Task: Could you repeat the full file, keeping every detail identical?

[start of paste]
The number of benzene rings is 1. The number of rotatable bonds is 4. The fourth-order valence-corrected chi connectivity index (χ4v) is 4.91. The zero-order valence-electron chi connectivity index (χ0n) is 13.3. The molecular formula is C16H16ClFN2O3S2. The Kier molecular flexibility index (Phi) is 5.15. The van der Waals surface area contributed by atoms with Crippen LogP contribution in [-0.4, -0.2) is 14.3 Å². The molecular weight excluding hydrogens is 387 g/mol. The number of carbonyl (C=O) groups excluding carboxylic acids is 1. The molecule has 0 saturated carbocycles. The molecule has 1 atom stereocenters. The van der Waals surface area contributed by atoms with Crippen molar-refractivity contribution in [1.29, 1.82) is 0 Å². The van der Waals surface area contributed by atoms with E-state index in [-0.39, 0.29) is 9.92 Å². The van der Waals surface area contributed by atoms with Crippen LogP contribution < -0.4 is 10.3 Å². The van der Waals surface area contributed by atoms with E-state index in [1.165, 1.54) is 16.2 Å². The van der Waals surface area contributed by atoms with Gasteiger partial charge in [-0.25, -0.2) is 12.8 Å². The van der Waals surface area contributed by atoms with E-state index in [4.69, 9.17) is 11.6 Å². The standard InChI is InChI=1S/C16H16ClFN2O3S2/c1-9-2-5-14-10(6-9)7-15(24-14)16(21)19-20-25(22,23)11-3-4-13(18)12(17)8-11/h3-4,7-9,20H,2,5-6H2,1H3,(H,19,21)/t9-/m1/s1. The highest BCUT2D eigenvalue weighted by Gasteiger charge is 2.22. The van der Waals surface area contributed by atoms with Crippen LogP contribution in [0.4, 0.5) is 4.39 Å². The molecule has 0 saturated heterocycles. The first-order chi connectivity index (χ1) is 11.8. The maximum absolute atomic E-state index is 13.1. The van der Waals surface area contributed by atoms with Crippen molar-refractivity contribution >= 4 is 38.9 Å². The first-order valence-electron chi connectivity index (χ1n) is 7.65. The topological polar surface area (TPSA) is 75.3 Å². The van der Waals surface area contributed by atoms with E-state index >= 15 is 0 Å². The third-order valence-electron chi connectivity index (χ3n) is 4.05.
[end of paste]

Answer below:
The number of benzene rings is 1. The number of rotatable bonds is 4. The fourth-order valence-corrected chi connectivity index (χ4v) is 4.91. The zero-order valence-electron chi connectivity index (χ0n) is 13.3. The molecular formula is C16H16ClFN2O3S2. The Kier molecular flexibility index (Phi) is 5.15. The van der Waals surface area contributed by atoms with Crippen LogP contribution in [-0.4, -0.2) is 14.3 Å². The molecular weight excluding hydrogens is 387 g/mol. The number of carbonyl (C=O) groups excluding carboxylic acids is 1. The molecule has 0 saturated carbocycles. The molecule has 1 atom stereocenters. The van der Waals surface area contributed by atoms with Crippen molar-refractivity contribution in [1.29, 1.82) is 0 Å². The van der Waals surface area contributed by atoms with E-state index in [-0.39, 0.29) is 9.92 Å². The van der Waals surface area contributed by atoms with Crippen LogP contribution < -0.4 is 10.3 Å². The van der Waals surface area contributed by atoms with E-state index in [1.165, 1.54) is 16.2 Å². The van der Waals surface area contributed by atoms with Gasteiger partial charge in [-0.25, -0.2) is 12.8 Å². The van der Waals surface area contributed by atoms with E-state index in [4.69, 9.17) is 11.6 Å². The standard InChI is InChI=1S/C16H16ClFN2O3S2/c1-9-2-5-14-10(6-9)7-15(24-14)16(21)19-20-25(22,23)11-3-4-13(18)12(17)8-11/h3-4,7-9,20H,2,5-6H2,1H3,(H,19,21)/t9-/m1/s1. The highest BCUT2D eigenvalue weighted by Gasteiger charge is 2.22. The van der Waals surface area contributed by atoms with Crippen LogP contribution in [0.4, 0.5) is 4.39 Å². The molecule has 0 saturated heterocycles. The first-order chi connectivity index (χ1) is 11.8. The maximum absolute atomic E-state index is 13.1. The van der Waals surface area contributed by atoms with Crippen molar-refractivity contribution >= 4 is 38.9 Å². The first-order valence-electron chi connectivity index (χ1n) is 7.65. The topological polar surface area (TPSA) is 75.3 Å². The van der Waals surface area contributed by atoms with E-state index >= 15 is 0 Å². The third-order valence-electron chi connectivity index (χ3n) is 4.05.